Was Hitler always a monster, or might he have been a failed artist with a chip on his shoulder? Menno Meyjes's imaginative speculation is entirely believable and the creation of Max Rothman, played with exceptional wit and intelligence by John Cusack, is truly inspired.

Shot in Budapest, standing in for Munich, 1918, the film has a dark, post-Apocalyptic feel to it, with a vibrant artistic life, rising like a phoenix from the ashes of defeat. Max is Jewish, from an upper-class family. He has the confidence that tradition and money brings,as well as a fascination for the new, although he tells his young mistress, Liselore (Leelee Sobieski), "I have seen the future. It came straight at us. There is no future in the future."

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Having lost his right arm in the war, ending his career as a painter, he opens a gallery in an old ironworks and sells massive canvases from the emerging modern movement. He finds that he has a natural gift for the game, enough of a showman to attract crowds at his happenings, supportive of young talent and persuasive with prospective buyers. His accountant (Peter Capaldi) is less impressed by his business acumen.

Adolf Hitler (Noah Taylor) is an out-of-work ex-corporal, with a portfolio of technically adept drawings that lack "an authentic voice." He hates Max's ease with clients and quickness of phrase, because it emphasises his own lack of charm and social awareness. Max, on the other hand, does not give up on artists and encourages Hitler with faint praise, to which Adolf is quick to spot flaws. "Try not to be one of those people who finds a slight in any compliment," Max says.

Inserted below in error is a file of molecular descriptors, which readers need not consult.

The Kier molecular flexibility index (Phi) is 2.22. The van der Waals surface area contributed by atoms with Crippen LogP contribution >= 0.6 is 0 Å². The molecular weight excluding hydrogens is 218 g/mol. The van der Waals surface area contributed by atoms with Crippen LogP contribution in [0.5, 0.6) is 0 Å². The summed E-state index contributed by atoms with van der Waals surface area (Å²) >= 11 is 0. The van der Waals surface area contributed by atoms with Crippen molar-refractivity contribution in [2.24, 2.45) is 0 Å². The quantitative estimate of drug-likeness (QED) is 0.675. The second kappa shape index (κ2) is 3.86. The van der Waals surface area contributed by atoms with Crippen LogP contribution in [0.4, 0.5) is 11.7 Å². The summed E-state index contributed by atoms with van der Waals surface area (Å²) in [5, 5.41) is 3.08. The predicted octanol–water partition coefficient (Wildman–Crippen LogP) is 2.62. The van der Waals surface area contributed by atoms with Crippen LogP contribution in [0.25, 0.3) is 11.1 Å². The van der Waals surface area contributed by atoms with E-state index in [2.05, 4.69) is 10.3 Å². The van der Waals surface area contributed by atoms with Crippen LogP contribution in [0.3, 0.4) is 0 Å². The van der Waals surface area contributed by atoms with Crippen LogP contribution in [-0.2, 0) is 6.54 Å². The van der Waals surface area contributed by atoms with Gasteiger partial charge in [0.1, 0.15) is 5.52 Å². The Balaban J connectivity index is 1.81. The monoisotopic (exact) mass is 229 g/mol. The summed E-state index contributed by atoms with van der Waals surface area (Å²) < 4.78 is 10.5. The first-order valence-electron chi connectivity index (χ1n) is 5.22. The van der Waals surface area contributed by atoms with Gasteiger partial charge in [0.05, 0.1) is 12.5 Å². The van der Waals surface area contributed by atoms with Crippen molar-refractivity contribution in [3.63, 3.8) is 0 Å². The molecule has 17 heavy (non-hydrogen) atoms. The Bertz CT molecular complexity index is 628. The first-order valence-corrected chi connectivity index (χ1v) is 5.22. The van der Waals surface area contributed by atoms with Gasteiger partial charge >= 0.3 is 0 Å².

Meyjes is clever in the way he shows how Hitler slips into street politics, almost out of desperation, everything else having failed. Max feels sorry for him, because he has no friends, while adding the rebuke, "You're a bit lazy, Hitler. Max Ernst gets up at dawn."

It is impossible not to watch the film without remembering what will happen, but then this is as much about Max and his world as it is about a ratty little Austrian whom Liselore finds repulsive. The script is dazzlingly good, not afraid to drop names where appropriate, nor treat The Great Evil as an ordinary man. "Do you think I am talented?" he asks. "There is definitely something rustling behind your curtain," Max replies, although would never have believed what it was that eventually emerged.

The performances are as sharp as the dialogue. Taylor's interpretation avoids cliched mannerisms, as if they have yet to be added to the propaganda picture. By the end, he is smarming his hair down flat and wears a long leather coat. Cusack's success in bringing Max so fiercely to life is equalled by Taylor's tentative attempts at rabble rousing.

It is probably true that Adolf Who? might easily have slipped through the cracks of history and become a painter of pretty landscapes and favourite pets. His talk of "the purity of blood" would have dissipated into the hot air above tea room chatterers and when he shouts in Max's face, "I am the new avant garde," it would have been forgotten, like the ravings of a disturbed ego.

Reviewed on: 19 Jun 2003
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A friendship between an artist and Hitler as a young man.
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Director: Menno Meyjes

Writer: Menno Meyjes

Starring: John Cusack, Noah Taylor, Molly Parker, Leelee Sobieski, Ulrich Thomsen, David Horovitch, Janet Suzman, Peter Capaldi, Kevin McKidd

Year: 2002

Runtime: 109 minutes

BBFC: 15 - Age Restricted

Country: Canada/Germany/Hungary/UK

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